Affordable housing woes: Are Tahoe locals being priced out of the real estate market?
Special to the Tribune
There is a good-news, bad-news scenario unfolding in the Lake Tahoe real estate market. For current homeowners the news is undoubtedly good. Single-family home sales have been steadily increasing in value since February 2013, according to South Tahoe Association of Realtors.
In February 2013, statistics showed the median value of a single-family home in South Lake Tahoe at $254,500. Figures released for June 2016 reflect it at $384,000, an increase of $129,500. Tahoe Sierra Board of Realtors lists the June 2016 median for a single-family home in Truckee at $547,500, as opposed to $492,000 in February 2013, up $55,500. Numbers can fluctuate around the lake from month to month due to sales volume and sold pricing. But overall the news is rosy and values continue to rise.
The bad news, however, is for first-time homebuyers. Many are locals who have lived in Tahoe for their entire lives. Others have moved here, secured a job, and are now ready to purchase a house. But elevated prices have placed the proverbial carrot beyond their reach in far too many cases.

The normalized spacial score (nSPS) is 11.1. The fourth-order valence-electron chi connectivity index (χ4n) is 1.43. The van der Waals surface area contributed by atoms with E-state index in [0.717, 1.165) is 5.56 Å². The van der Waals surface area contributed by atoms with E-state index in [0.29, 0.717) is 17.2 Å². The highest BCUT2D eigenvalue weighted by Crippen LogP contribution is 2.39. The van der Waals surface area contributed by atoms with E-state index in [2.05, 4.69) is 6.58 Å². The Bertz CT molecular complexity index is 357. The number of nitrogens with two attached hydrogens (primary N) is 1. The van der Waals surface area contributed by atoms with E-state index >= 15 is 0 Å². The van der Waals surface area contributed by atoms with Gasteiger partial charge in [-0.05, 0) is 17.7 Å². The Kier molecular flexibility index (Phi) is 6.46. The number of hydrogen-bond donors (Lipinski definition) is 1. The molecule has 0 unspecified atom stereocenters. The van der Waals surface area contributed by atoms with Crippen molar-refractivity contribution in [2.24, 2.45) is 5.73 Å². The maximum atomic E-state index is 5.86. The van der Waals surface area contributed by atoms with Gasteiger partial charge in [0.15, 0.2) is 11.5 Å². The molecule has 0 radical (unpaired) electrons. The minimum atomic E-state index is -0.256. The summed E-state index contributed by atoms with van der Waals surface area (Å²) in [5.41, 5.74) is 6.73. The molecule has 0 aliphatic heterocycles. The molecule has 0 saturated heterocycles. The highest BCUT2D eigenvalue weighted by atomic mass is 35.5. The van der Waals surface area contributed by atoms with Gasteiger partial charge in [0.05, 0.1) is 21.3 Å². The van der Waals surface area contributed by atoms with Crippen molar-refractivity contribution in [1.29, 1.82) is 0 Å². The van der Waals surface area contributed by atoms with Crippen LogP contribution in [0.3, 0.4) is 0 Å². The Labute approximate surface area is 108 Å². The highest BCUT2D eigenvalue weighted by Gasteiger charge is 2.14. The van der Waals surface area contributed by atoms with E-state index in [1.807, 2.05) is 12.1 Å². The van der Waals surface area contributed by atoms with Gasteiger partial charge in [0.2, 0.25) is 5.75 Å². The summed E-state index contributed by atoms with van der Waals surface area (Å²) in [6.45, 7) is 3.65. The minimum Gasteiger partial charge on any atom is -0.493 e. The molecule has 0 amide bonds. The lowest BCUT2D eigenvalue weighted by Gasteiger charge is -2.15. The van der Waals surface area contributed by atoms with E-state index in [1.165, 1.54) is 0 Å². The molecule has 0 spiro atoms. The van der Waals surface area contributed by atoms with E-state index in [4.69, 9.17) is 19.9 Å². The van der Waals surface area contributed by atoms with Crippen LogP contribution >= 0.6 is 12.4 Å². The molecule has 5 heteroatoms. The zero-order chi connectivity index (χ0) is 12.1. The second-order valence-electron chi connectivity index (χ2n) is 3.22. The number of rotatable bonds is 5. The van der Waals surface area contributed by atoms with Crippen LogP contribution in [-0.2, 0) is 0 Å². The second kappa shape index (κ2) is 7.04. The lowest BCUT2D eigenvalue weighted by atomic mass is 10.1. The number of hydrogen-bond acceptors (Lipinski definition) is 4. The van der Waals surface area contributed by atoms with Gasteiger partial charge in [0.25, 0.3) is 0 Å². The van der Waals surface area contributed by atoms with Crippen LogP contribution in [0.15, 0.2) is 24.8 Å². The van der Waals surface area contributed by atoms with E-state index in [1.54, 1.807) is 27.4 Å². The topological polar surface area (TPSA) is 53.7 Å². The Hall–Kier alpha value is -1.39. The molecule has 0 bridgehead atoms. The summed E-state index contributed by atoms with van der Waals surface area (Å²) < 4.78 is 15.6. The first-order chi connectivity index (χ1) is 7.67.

Jennifer Fortune, Realtor with Chase International South Tahoe Realty said, “Many of my clients feel they’ve missed the boat. I often hear them say they will need to wait for another downturn. The market turned around at the end of 2012. Some wanted to buy then, but waited. Now they’re sorry.”
Second-home ownership plays a role in the current circumstances. As of the 2010 census and reported by the Tahoe Metropolitan Planning Board, seasonal usage or second-home ownership is at 44 percent in the Lake Tahoe Basin. North Shore has the largest number at 52 percent, while 39 percent of South Lake Tahoe’s homes are second homes. These vacation home sales drive prices up as buyers from elsewhere, many the San Francisco Bay Area, overbid for the houses they want. This was never truer than in the mid-2000s when many Tahoe homeowners sold at inflated prices, creating a bubble.
“Ninety-five percent of my business is vacation and second home-buyers,” Fortune said. “In fact almost all of it is. Once in a while, you will find a Tahoe local who makes an effort to sell to another Tahoe local, but not often. Buyers come to Tahoe to purchase a vacation home and often pay cash. There are so few Tahoe buyers that can afford to do that.”
In the area of new builds, there is also a shortage of construction workers. Many left after the bubble burst to seek work and homes elsewhere. This contributes to higher costs for homeowners.
Androo Allen, president of the Builder’s Association of Northern Nevada, said, “Wages aren’t growing at the speed that the cost of living is growing in terms of housing. This is a concern for a healthy real estate market.”
Renting is an option for many, but has its own set of issues.
Julie Lucksinger, property manager at Lake Valley Properties, said, “Rents have been increasing steadily at the rate of about 10 percent per year in the last few years. An average rent for a single-family home is around $1,600.”